Thursday, August 15, 2013

Revolution: "a long process of social and political transformation"


The news out of Egypt is grim, painful. I trust very little of what I read or hear reported. I know I don't know what is going on. But in this moment of bloodshed, military violence and apparent religious and social polarization in that country, I remember something suggested by the editors of the Middle East Research and Information Project (MERIP) over a month ago:

Was the gathering of millions in Egypt on June 30 the continuation of a revolution or the occasion for a coup d’√©tat? The answer is “both,” but the question is not the right one to ask.

There is, first of all, no necessary contradiction between the two terms. All of the revolutions in human history have involved the overthrow of heads of state by force or the threat thereof. The revolutionaries, whether they wield weapons themselves or not, must commandeer a portion of the state’s army or persuade the soldiers to lay down their arms. The French Revolution -- the canonical model -- took nearly a century to complete, during which period there were three republics with three different constitutions, two empires, two restored monarchs and plenty of interceding events that might be called “coups” and “counter-revolutions.” …

… there remains ample reason to believe that [the Egyptian military's] coup is a moment in a long process of social and political transformation that will continue for years to come. … 

Democratic social revolution as a series of struggles, a long process … I'd say the idea is almost "un-American." In this country, we are raised on a fantasy of a single "revolutionary" moment in 1776 that led to the establishment for all time of a perfect system of government that has endured without much trouble ever since.

This is nonsense of course.

Most obviously, U.S. society and governance was shaped by a brutal civil war to end slavery. This war extended citizenship to all males born here -- and killed some 750,000 combatants -- out of a total population of some 32 million. It too was part of our revolution.

The successive struggles of the excluded -- men without property, religious dissenters, women, people of color, gays -- for full citizenship have left less obtrusive death tolls, though they've cost plenty of lives. We've made a lot of progress.

And those struggles aren't over. There are forces that are doing their damnedest to shove most everyone but rich white men out of political participation. (See my friend Bob Wing's current summary.) This country's "revolution" isn't complete -- it isn't even over.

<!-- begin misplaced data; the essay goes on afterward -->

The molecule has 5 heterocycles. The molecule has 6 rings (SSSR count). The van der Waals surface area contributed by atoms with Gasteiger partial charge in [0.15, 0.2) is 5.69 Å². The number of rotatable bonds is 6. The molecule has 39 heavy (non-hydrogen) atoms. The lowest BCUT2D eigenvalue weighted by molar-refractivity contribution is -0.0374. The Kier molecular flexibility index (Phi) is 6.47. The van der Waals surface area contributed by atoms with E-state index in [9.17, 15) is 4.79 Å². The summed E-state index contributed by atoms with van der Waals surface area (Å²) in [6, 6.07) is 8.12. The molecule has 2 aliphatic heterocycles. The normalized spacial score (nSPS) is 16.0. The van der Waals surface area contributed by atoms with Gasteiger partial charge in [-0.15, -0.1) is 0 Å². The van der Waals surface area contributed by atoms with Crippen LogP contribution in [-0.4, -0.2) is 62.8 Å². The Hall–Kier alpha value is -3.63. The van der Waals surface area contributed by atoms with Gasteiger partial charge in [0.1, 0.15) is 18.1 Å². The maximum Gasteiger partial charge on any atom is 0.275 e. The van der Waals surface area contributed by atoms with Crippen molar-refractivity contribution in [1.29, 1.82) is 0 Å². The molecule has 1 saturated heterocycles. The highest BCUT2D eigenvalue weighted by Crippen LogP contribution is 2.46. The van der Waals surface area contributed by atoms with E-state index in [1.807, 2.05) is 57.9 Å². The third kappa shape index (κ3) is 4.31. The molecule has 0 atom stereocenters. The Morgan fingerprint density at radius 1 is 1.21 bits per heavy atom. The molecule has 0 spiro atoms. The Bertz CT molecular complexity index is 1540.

Neither is Egypt's.

3 comments:

Rain Trueax said...

The news from Egypt is brutal and it is impossible to figure out whether it truly has been a military coup or a group of people who each want to control the other and some sort of revolution. Do the people expect too much for their culture? I read something blaming Obama for not doing more but is the US really responsible for every other country? The one thing I would question is continued aid until our experts figure it out. We have helped the wrong side before and sorting out good guys from bad is nigh unto impossible when we only vaguely understand the culture. It is depressing though as most of us hoped Egypt, with its proud history, could manage a good life for its citizens. It can't do it without jobs. Depressing...

As for our country I don't know that we are a revolution (yet) so much as a divided people. Seems to be human nature for maybe as much as one-third of the world's population (those not worried about starvation) to want to push their will onto everyone else. One-third think they know the best way for others to live but won't try to force it and the rest just want to be left alone. Heck they are still writing books arguing over why we did fight the Civil War or War of Northern Aggression or War Between the States or...

Ken Hoop said...

"We have helped the wrong side before.".....
Are you going for the understatement of the month?
Like supporting Israel over Palestine for the past fifty years.
(Due to a ruling class which would make it impossible to do "right" in the Middle East, if we concede the judgement of "right" to the
prototype Middle Eastern man/woman in the street.)

Like being harsh on Iran and kind to Saudi Arabia, even though Iran is far more democratic?

The US should simply get out of the Middle East.

It (the ruling class thereof) has no desire to do good, nor
capability of doing so.

Ask the vast majority of Iraqis, still reeling in anarchy from US destruction of their nation, ask even those who hated Saddam.


Michael Strickland said...

As usual, you've taken the long view, which is surprisingly refreshing.

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